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Introducing Christian Ethics: A Short Guide to Making Moral Choices. By Scott B. Rae. Grand Rapids, MI: Zondervan, 2016. 189 pp. $16.99. ISBN978-0-310-52118-1.

            In the study of moral philosophy, we discuss the most controversial subjects of our time. Thought it is, by far, preferable to begin discussing moral issues once we have a solid foundation in metaphysics and the philosophy of human nature, a minimum of instruction in ethical subjects is necessary for living a moral life—assuming that one wishes to live a moral life. So it is that, for those who will never pursue studies in moral philosophy or theology, an introduction to the subject could certainly be quite informative, and helpful. Introducing Christian Ethics, by Scott B. Rae, professor of Ethics at Biola University, is just such a book. We will here provide a brief overview of this book, followed by some comments as to its relative worth.

            The author does not explicitly state either the purpose of the book, or the intended audience. However, it seems obvious that the book is intended for neophytes to moral philosophy, and is written with the purpose of providing a brief overview of the primary themes that are discussed in moral philosophy. The book is composed of 12 chapters which are followed by subject and a scripture indices. In chapter 1 Rae introduces the reader to some notions of moral philosophy, such as the ontological foundations of morality, the relationship between moral philosophy and Christian theology, and the relationship between morality and the law. He also discusses some of the main elements of moral assessments. He proposes that Natural theology and God are the sources of human morality. In chapter 2 he outlines the foundational principles of a moral theology. In chapter 3 he summarizes a number of approaches to morality that are prevalent in our contemporary society (such as Deontology, Utilitarianism, Egoism and Relativism). He shows how these different approaches come to moral claims, and brings out some of the difficulties they must deal with. In chapter 4 Rae discusses moral dilemmas in general, and how to properly resolve them. He provides us with an example, and then uses his 7-step method to answer the dilemma in his example.

            In chapter 5 the author first considers, and refutes, arguments in favor of abortion. He then considers arguments against abortion. He finishes with a brief discussion concerning stem cell research and the harvest of fetal tissues. In chapter 6, Rae looks at a number of options in reproductive technologies. He summarizes how they work and mentions the major areas which are liable to cause moral questions. Rae attempts to provide biblical principles as guidelines for approaching this question, and, in general, does fairly well. He does not answer all of the moral issues which are brought up by these technologies, though he does suggest some areas of potential moral conflict. In chapter 7 he provides a brief discussion of bioethical subjects related to reproduction, such as genetic selection and cloning. He does not provide very clear positions, in this chapter, on the morality of each issue.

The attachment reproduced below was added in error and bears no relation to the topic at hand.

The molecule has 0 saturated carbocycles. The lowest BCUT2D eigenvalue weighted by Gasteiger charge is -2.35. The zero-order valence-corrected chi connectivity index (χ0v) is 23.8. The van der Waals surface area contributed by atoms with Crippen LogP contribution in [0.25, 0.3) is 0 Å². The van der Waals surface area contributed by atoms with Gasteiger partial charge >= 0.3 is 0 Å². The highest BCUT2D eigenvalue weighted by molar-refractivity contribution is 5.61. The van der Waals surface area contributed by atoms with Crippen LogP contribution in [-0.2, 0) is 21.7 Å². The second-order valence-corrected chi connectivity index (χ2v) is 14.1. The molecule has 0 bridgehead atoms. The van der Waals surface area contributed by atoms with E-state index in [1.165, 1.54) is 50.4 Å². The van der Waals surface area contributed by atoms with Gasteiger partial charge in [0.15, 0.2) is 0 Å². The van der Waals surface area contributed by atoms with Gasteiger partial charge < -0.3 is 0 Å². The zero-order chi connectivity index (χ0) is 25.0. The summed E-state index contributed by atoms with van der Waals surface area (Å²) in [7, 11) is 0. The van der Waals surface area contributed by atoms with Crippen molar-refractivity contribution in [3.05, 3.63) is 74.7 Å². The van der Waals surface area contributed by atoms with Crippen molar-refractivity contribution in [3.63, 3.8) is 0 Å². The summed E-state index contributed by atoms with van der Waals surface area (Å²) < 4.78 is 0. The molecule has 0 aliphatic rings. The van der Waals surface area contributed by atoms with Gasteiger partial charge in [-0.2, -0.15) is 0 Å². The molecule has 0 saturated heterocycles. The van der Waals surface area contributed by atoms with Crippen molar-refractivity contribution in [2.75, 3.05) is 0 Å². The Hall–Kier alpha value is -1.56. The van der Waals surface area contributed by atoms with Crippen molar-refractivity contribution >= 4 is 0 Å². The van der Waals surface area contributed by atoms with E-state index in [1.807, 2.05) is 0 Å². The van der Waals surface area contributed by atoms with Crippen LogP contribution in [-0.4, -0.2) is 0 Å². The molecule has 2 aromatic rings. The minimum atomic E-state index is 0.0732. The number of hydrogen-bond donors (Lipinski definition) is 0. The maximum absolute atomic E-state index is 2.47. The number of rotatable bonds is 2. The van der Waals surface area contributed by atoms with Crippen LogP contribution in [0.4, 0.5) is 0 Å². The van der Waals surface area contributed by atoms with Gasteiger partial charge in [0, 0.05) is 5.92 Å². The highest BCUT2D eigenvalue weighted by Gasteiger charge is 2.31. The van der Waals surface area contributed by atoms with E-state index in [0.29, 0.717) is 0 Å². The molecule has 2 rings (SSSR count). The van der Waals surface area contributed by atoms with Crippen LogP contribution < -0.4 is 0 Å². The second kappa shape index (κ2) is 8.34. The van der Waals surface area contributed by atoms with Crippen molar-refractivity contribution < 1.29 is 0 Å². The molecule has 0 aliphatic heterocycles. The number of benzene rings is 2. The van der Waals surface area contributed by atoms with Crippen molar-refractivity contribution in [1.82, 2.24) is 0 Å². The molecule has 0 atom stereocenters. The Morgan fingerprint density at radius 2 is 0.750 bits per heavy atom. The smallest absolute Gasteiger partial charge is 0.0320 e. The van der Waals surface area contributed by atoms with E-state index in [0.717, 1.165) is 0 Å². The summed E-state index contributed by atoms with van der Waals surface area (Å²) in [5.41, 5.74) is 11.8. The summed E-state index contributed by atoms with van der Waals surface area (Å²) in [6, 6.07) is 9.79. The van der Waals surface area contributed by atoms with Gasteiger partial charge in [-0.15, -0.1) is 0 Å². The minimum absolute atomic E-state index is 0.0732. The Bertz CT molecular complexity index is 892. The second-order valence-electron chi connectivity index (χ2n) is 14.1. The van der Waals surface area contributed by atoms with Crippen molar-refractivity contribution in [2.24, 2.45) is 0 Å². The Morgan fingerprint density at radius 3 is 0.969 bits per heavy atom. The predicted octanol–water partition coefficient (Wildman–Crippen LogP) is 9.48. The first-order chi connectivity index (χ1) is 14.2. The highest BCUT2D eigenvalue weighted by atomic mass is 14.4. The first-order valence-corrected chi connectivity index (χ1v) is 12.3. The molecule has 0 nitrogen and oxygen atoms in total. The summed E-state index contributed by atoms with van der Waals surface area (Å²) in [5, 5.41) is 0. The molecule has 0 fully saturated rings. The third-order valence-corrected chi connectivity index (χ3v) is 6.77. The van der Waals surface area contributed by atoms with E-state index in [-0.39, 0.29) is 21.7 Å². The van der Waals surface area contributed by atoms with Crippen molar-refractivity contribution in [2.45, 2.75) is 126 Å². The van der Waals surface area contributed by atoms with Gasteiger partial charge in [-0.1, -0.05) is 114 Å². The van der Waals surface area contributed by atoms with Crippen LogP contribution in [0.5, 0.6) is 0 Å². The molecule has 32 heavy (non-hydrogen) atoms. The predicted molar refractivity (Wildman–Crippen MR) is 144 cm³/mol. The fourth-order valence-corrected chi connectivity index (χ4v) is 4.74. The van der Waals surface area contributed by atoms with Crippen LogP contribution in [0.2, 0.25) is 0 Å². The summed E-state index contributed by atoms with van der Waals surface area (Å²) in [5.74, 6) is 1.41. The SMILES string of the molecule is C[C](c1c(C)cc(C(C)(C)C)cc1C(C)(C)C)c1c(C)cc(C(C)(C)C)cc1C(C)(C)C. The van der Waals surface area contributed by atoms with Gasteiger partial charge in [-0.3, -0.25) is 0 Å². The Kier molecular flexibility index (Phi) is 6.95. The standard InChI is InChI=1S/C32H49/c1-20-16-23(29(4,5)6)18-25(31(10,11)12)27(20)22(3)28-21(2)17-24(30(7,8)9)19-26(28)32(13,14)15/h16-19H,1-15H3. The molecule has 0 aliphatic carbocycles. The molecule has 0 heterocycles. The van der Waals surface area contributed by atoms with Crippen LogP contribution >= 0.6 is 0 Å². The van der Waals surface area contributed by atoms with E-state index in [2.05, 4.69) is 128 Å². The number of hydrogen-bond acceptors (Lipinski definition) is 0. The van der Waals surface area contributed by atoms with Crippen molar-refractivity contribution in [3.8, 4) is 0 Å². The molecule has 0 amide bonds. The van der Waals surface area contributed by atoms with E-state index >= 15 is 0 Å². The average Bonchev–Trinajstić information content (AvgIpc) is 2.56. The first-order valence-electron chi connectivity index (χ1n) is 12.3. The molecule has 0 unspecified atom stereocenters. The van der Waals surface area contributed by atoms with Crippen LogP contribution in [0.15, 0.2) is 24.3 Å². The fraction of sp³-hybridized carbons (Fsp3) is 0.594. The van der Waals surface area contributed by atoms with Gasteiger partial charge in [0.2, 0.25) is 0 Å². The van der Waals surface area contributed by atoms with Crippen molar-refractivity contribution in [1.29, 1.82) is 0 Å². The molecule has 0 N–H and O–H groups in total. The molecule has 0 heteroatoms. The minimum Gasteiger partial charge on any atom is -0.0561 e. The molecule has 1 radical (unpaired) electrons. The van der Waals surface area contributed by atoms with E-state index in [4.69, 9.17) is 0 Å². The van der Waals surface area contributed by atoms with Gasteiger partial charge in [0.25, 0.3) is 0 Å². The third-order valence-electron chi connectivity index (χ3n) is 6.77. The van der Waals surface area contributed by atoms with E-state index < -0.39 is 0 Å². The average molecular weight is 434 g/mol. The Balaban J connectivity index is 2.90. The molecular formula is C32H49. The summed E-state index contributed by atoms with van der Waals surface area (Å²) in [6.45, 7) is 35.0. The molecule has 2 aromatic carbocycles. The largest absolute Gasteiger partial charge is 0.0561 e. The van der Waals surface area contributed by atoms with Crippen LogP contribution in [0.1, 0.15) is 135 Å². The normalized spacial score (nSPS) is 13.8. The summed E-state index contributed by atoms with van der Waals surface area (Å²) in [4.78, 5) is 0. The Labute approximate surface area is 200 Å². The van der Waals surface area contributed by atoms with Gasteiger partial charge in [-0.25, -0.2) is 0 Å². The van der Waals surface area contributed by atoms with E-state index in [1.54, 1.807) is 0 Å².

In chapter 8 Rae discusses end of life issues, such as physician-assisted-suicide, euthanasia, and the termination of treatment. These are issues that more people should know about. In chapter 9 the author addresses subjects related to the death penalty. Without explicitly taking sides in the debate, Rae looks at the pros and cons of both sides of the debate. In chapter 10 the author looks at discussions about war between pacifists and just war theorist. He provides a summary of the positions and appears to lean towards Just War Theory. He then discusses torture in a very summary fashion (he takes no clear position, and does not define his terms). In chapter 11, probably the longest chapter in the book, the author explains the various issues related to the numerous moral debates in sexual ethics. Though he does not take a clear position on some issues, he does introduce most of the important debates in this area. In the twelfth and final chapter of the book the Rae discusses economics and a Christian workplace ethic. He also talks about how all occupations should be seen as “ministry”.

            This is a very short introduction to some of the main issues in contemporary ethics. Each chapter is no more than an introduction to the subjects discussed, which, to be covered properly, could take up many books. Though the author does not take a clear position on many of the subjects discussed, and the subjects are covered in a cursory manner, this book most definitely will be helpful for a particular audience. In my humble opinion this book will be overly simplistic even for those who are in undergraduate studies in philosophy. However, this book, written for a Christian audience, is a must read for those Christians who do not plan on pursuing studies in moral philosophy or theology, but who wish to better understand the moral issues that they will be confronting in our contemporary society. This book is a great introduction to the issues, and would be a great addition to every young persons, parents, and pastors library.


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